At the beginning of May I rented an RV, took a day off work, and headed up to central California to compete in the 30th Avia Wildflower Triathlon. Joined by family, a few friends, and a couple stellar athletes I’m proud to work with at Mad Dogg Athletics, I remember coming away from the event thinking what a great time it was and excitedly talking with the group about what triathlon we wanted to do next. The funny thing is if you had asked me around mile 10 of the run course which triathlon I wanted to do next, I probably would have come up with some expletive-laden answer about how I’m quitting the sport and I just want a beer.
So then why – only hours later – was I so excited to talk about the next triathlon we’re going to do? I guess because, to me, the “tri” in triathlon isn’t just about the three legs of the race but about reflection, camaraderie, and reward. And when the race is over, the feeling you have for those three things is unlike anything else.
Reflection. By design, triathlon is an individual sport. Though you may have a training partner, triathlon club, or a regular Spinning® class you attend, many – if not most – of your training activities will be solo. On race day, the rules enforce individual racing. So most of the time you’re spending in triathlon you’re alone with your thoughts, and you can be bored or take the opportunity to reflect on self, family, friends, and work. For me, it’s therapeutic. On the days I train by running with my two-year old in his jogger, I get a unique bonding opportunity that I otherwise wouldn’t get. And on race day, when others are passing me like I’m standing still or I’m finding my next person to pass, I reflect on the gift I was given to be out on the course, being able to participate, using my body and mind, and enjoying the beautiful land and freedom where we live.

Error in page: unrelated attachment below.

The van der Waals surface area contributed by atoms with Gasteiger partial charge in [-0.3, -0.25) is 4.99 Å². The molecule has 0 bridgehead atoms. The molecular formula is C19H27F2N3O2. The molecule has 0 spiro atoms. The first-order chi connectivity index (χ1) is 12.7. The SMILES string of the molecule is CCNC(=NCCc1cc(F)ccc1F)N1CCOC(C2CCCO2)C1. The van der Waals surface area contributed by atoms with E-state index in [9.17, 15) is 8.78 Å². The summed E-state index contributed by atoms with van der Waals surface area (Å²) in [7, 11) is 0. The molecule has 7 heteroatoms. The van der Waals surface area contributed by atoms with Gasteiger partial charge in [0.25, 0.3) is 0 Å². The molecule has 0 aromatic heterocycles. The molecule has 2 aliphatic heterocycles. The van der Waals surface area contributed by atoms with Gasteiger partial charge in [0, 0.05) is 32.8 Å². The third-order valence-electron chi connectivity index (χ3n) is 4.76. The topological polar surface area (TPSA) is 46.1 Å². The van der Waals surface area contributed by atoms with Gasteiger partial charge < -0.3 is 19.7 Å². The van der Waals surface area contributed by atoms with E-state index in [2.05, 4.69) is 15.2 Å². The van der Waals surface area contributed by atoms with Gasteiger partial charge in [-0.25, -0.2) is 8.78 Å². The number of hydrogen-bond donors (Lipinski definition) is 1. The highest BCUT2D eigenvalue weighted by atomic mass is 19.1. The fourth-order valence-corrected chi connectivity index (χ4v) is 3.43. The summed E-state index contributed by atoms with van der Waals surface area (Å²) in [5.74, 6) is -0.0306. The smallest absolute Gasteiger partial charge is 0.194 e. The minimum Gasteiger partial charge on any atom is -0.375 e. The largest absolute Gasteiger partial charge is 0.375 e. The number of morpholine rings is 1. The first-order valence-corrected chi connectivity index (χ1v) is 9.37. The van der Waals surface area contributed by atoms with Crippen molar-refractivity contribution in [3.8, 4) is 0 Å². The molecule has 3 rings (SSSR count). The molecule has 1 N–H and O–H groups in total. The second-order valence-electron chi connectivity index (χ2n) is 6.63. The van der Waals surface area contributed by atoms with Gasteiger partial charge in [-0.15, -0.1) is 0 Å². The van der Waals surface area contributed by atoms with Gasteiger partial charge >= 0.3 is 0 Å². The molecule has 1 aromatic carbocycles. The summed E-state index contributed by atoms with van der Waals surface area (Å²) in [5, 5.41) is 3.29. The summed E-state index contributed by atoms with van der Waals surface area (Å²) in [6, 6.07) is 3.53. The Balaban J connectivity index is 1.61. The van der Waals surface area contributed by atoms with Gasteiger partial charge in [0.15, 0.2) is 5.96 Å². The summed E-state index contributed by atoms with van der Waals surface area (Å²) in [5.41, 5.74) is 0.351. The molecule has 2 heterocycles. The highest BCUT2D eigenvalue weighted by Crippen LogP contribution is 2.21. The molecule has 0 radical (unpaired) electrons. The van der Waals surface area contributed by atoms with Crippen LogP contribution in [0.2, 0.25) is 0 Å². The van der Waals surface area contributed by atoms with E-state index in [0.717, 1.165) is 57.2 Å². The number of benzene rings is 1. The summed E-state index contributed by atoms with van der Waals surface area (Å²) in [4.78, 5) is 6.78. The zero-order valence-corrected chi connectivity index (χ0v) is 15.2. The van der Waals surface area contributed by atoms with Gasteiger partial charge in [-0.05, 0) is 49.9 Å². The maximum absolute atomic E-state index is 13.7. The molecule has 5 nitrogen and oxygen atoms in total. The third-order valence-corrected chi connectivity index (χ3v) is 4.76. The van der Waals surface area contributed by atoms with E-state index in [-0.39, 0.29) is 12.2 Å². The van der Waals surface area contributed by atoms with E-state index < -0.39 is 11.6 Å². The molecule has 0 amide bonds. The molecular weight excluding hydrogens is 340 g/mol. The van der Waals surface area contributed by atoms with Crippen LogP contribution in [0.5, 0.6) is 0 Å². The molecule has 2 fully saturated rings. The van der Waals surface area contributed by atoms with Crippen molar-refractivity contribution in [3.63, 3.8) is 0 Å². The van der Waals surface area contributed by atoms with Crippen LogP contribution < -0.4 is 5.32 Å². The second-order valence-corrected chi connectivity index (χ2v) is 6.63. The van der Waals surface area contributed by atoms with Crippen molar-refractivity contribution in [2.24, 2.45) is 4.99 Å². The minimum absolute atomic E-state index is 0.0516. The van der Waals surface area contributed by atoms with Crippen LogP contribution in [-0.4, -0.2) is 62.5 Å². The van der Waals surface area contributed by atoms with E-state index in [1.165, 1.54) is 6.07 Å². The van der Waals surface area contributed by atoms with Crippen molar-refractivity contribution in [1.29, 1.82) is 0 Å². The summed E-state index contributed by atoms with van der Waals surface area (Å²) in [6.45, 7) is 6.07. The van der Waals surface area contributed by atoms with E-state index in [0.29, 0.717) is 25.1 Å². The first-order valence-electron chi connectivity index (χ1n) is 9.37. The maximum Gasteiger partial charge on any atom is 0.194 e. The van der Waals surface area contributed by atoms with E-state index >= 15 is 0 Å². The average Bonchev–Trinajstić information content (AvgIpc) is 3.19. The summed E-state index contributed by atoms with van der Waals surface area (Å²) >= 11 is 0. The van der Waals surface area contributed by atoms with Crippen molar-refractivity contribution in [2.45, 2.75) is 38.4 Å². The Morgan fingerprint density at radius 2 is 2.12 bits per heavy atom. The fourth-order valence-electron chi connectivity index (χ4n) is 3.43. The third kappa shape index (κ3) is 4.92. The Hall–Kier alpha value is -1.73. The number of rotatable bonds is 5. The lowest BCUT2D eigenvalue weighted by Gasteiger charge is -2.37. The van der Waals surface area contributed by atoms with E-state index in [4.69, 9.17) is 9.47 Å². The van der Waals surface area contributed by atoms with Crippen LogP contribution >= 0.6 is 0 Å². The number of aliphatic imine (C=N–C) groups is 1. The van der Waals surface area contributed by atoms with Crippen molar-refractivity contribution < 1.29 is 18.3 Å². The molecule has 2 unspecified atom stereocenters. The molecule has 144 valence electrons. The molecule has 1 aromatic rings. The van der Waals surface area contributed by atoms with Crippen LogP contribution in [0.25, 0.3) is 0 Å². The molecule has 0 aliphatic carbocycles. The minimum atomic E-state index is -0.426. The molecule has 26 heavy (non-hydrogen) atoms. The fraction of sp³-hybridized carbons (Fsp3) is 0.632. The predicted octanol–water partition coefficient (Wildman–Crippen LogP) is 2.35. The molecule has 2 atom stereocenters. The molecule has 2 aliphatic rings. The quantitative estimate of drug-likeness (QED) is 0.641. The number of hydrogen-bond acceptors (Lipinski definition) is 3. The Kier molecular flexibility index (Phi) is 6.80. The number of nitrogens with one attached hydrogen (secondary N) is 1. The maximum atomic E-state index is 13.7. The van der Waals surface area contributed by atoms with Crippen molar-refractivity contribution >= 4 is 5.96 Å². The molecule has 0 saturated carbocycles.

Camaraderie. Now that I just got done talking about how triathlon is an individual sport, it would seem almost contradictory to then say the camaraderie in triathlon is one of the things that I enjoy most about it. I attribute the camaraderie in triathlon to two main things: 1) the people in the sport are great people that are probably out there for the same reasons you are – to set a goal, push yourself, be healthy and active, and have fun; and 2) there’s something about the bonding experience people have when they all go through the same rigorous challenge together. When you add those two together, it’s all just really cool. I love the triathlon community… supportive, friendly, of all shapes, sizes, and backgrounds, and often competing for some cause to benefit others. And, although I’m not in a triathlon club, I hear those are fantastic too.
Reward. Triathlons reward you in many ways. Some say the endorphins produced during the race and the rush at the finish line is the best reward. Others fundraise or race for a cause that makes the journey a great personal reward. And sometimes beating your personal best or simply crossing the finish line of a grueling race is a great reward. For me, it’s different each time but I’ve experienced each of these, and
the reward truly is amazing. And, by the way, I lost 20 pounds in the training process for this last race so that’s a pretty good reward too.
So last Friday night I signed up for the San Diego Triathlon Challenge in October, an amazing event in support of the Challenged Athletes Foundation. The race is a one mile swim, 44 miles bike, and 10 miles run, and I’m completely looking forward to all THREE parts of the triathlon!